School Finance

School finance update passes floor test

The proposed rewrite of Colorado’s school funding system won preliminary House approval Monday, with approval of two amendments intended to assuage the concerns of key interest groups.

Sen. Millie Hamner, D-Dillon
Rep. Millie Hamner, D-Dillon

“There is nothing more important to Colorado than a well-educated population,” said prime sponsor Rep. Millie Hamner, D-Dillon. “Senate Bill 13-213 is a very significant piece of education legislation. … Our current school finance act is not working. It’s outdated.”

Republican opponents of the bill had a different view.

“The issue is the current school finance system hasn’t been adequately funded, and yet we say it doesn’t work,” argued Rep. Jim Wilson of Salida, a former school superintendent.

Rep Carole Murray, R-Castle Rock, said, “What we see in this bill is more of the status quo.”

The 3 1/2-hour debate was dominated by enthusiastic but doomed attempts by minority Republicans to amend the bill. Proposed changes included extending the school year, providing more money for charter schools, raising pay for teachers of at-risk students and even adding the contents of a dead parent trigger bill onto SB 13-213.

Of more importance were two Democratic amendments that passed. One would increase funding for at-risk students in some districts where fewer than half of the enrollment is at-risk. The other changes the bill’s provisions relating to principal autonomy in spending some at-risk funding. Those changes had been pushed by some large suburban districts and by the Colorado Association of School Boards.

Major elements of the bill would fully fund preschool for at-risk students and full-day kindergarten for all students, provide a substantial increase in financial support for at-risk students and English language learners, give districts more flexibility to raise revenue locally and give principals more autonomy in spending some at-risk and ELL funding from the state.

The bill also would change how enrollment is counted, require more detailed financial reporting by schools and districts and mandate periodic studies of school funding and the effectiveness of the new funding system. The new system would roll out in 2015-16.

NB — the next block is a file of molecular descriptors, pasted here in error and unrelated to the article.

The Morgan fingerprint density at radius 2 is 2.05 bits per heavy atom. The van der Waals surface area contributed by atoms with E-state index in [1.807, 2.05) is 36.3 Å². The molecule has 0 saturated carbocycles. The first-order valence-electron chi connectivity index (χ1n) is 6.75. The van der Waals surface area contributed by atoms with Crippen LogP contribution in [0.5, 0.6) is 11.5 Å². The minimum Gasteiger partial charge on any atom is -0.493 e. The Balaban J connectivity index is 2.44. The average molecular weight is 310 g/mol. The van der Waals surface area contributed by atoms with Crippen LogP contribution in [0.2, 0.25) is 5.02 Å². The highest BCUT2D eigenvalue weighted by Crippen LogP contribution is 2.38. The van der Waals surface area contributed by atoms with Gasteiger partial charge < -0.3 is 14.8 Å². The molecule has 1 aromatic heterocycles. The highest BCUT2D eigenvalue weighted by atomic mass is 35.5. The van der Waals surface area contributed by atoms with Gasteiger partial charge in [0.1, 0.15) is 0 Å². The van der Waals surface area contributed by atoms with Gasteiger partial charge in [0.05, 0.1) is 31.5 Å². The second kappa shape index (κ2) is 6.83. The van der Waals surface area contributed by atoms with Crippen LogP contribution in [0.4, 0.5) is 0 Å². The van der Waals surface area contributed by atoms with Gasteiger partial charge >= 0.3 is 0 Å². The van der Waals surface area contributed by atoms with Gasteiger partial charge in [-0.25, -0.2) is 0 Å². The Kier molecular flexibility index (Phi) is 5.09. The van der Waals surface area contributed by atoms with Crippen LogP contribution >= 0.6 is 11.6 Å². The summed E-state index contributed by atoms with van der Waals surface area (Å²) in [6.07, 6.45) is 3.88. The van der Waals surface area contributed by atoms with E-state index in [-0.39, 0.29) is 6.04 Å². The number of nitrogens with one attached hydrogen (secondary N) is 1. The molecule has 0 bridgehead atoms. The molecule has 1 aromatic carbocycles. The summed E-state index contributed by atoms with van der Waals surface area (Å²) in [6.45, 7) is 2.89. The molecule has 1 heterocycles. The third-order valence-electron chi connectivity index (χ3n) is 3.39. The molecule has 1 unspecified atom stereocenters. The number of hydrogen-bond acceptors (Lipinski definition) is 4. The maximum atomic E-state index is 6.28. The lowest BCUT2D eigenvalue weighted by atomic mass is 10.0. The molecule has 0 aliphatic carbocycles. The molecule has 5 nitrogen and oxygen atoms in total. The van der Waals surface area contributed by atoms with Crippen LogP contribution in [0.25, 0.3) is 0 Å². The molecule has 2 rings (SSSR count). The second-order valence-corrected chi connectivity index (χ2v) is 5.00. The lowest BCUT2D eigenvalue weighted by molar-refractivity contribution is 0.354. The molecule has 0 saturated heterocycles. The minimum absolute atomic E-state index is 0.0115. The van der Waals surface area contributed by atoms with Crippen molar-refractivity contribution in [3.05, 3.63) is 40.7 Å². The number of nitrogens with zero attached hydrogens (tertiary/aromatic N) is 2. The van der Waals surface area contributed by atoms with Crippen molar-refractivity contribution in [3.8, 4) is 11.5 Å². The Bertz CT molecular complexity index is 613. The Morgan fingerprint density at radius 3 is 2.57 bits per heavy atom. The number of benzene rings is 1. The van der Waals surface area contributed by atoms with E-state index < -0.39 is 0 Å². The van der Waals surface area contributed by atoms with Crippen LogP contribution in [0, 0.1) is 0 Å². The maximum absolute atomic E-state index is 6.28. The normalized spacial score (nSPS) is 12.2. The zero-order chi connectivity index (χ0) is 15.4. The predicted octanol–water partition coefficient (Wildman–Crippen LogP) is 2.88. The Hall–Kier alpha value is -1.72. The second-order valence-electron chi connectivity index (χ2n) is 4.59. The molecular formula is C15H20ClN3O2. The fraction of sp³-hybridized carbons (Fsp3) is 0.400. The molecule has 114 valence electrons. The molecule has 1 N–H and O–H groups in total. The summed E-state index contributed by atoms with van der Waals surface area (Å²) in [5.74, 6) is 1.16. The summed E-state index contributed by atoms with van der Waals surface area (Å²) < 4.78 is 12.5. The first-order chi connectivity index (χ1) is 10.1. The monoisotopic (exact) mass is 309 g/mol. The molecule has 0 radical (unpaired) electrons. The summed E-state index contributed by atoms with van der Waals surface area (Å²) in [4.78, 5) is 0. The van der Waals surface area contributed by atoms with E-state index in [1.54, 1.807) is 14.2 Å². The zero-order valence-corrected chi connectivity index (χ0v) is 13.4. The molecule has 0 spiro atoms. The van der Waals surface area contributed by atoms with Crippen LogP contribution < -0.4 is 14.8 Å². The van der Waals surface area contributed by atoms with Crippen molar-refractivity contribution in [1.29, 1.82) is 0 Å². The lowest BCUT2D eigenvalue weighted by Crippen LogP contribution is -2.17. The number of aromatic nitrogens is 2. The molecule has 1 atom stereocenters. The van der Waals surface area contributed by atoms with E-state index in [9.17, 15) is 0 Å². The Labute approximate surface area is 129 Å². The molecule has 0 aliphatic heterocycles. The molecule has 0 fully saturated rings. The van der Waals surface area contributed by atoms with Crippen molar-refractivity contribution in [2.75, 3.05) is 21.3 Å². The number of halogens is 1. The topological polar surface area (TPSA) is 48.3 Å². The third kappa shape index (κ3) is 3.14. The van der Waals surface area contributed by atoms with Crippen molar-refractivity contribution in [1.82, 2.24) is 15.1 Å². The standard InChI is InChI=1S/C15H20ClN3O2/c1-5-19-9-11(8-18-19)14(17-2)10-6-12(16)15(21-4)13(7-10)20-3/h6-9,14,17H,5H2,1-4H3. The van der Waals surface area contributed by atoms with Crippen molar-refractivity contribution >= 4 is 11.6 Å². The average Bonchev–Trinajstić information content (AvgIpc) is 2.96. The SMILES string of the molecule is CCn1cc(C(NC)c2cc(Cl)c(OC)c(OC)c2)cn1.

The brainchild of Sen. Mike Johnston, D-Denver, SB 13-213 grew out of nearly two years of study and consultation by a coalition of education and civic groups known as the Colorado School Finance Partnership.

But all those discussions didn’t mean the bill has had a smooth path through the legislature. Some suburban districts were unhappy that they’d receive smaller per-student increases than high-poverty districts like Denver and Aurora. Many charter schools were unhappy with their proposed funding while districts had different concerns about charter provisions. There also was pressure to expand to expand the possible uses of a $100 million innovation fund, which originally was restricted to lengthening of the school year for districts that want to do that.

The bill awaits a final House roll-call vote, and then the House and Senate will have to agree on amendments. That isn’t expected to be a major problem, given that the successful House amendments were carefully monitored and negotiated by Johnston and his staff.

So although the bill now looks likely to pass, the final say will be with the voters. The bill has a price tag of about $1 billion, and funding it requires approval of an income tax increase by voters. Two sets of possible tax-increase ballot measures are pending, and proponents are expected to decide in a few weeks which one to propose to voters.

Amendment after amendment

Rep. Kevin Priola, R-Henderson, proposed many of the unsuccessful GOP amendments on the school finance bill.
Rep. Kevin Priola, R-Henderson, proposed many of the unsuccessful GOP amendments on the school finance bill.

Here’s more detail on the key Democratic amendments passed Monday:

• The bill includes a “concentration” factor that tends to reward districts with very high percentages of at-risk students and English language learners, such as Denver and Aurora. That prompted districts with lower concentrations but significant numbers, such as Jefferson County, to complain. An amendment passed Monday increases per-pupil at-risk funding for 15 districts, including Jefferson County, St. Vrain, Mesa 51, Thompson, Brighton and Pueblo 70. Most districts would realize $274 more per at-risk student.